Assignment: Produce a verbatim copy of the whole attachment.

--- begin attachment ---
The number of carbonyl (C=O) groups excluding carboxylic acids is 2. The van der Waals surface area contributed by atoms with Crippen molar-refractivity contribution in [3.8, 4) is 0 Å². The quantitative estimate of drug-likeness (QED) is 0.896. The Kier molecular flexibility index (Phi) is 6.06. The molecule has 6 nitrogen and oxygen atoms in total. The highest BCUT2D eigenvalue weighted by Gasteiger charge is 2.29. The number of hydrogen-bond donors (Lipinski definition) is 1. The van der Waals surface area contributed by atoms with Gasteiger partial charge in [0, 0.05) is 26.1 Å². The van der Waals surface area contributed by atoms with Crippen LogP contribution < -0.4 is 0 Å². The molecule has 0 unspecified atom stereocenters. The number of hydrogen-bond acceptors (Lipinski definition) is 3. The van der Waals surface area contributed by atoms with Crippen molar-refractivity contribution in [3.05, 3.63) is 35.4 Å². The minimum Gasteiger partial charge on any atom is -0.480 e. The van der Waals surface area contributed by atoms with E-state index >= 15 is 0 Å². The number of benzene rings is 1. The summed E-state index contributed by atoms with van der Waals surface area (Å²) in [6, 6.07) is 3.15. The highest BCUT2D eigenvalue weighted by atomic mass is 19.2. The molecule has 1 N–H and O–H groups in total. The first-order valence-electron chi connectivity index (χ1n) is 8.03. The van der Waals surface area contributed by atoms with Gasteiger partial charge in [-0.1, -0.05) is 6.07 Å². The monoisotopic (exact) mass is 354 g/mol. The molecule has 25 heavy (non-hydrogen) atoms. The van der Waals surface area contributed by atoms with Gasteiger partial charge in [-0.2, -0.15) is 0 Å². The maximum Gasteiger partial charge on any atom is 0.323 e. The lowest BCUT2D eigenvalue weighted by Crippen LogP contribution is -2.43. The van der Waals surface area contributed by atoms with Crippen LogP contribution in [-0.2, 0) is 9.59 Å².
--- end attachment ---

The number of carbonyl (C=O) groups excluding carboxylic acids is 2. The van der Waals surface area contributed by atoms with Crippen molar-refractivity contribution in [3.8, 4) is 0 Å². The quantitative estimate of drug-likeness (QED) is 0.896. The Kier molecular flexibility index (Phi) is 6.06. The molecule has 6 nitrogen and oxygen atoms in total. The highest BCUT2D eigenvalue weighted by Gasteiger charge is 2.29. The number of hydrogen-bond donors (Lipinski definition) is 1. The van der Waals surface area contributed by atoms with Gasteiger partial charge in [0, 0.05) is 26.1 Å². The van der Waals surface area contributed by atoms with Crippen LogP contribution < -0.4 is 0 Å². The molecule has 0 unspecified atom stereocenters. The number of hydrogen-bond acceptors (Lipinski definition) is 3. The van der Waals surface area contributed by atoms with Crippen molar-refractivity contribution in [3.05, 3.63) is 35.4 Å². The minimum Gasteiger partial charge on any atom is -0.480 e. The van der Waals surface area contributed by atoms with E-state index >= 15 is 0 Å². The number of benzene rings is 1. The summed E-state index contributed by atoms with van der Waals surface area (Å²) in [6, 6.07) is 3.15. The highest BCUT2D eigenvalue weighted by atomic mass is 19.2. The molecule has 1 N–H and O–H groups in total. The first-order valence-electron chi connectivity index (χ1n) is 8.03. The van der Waals surface area contributed by atoms with Gasteiger partial charge in [-0.1, -0.05) is 6.07 Å². The monoisotopic (exact) mass is 354 g/mol. The molecule has 25 heavy (non-hydrogen) atoms. The van der Waals surface area contributed by atoms with Gasteiger partial charge in [-0.2, -0.15) is 0 Å². The maximum Gasteiger partial charge on any atom is 0.323 e. The lowest BCUT2D eigenvalue weighted by Crippen LogP contribution is -2.43. The van der Waals surface area contributed by atoms with Crippen LogP contribution in [-0.2, 0) is 9.59 Å².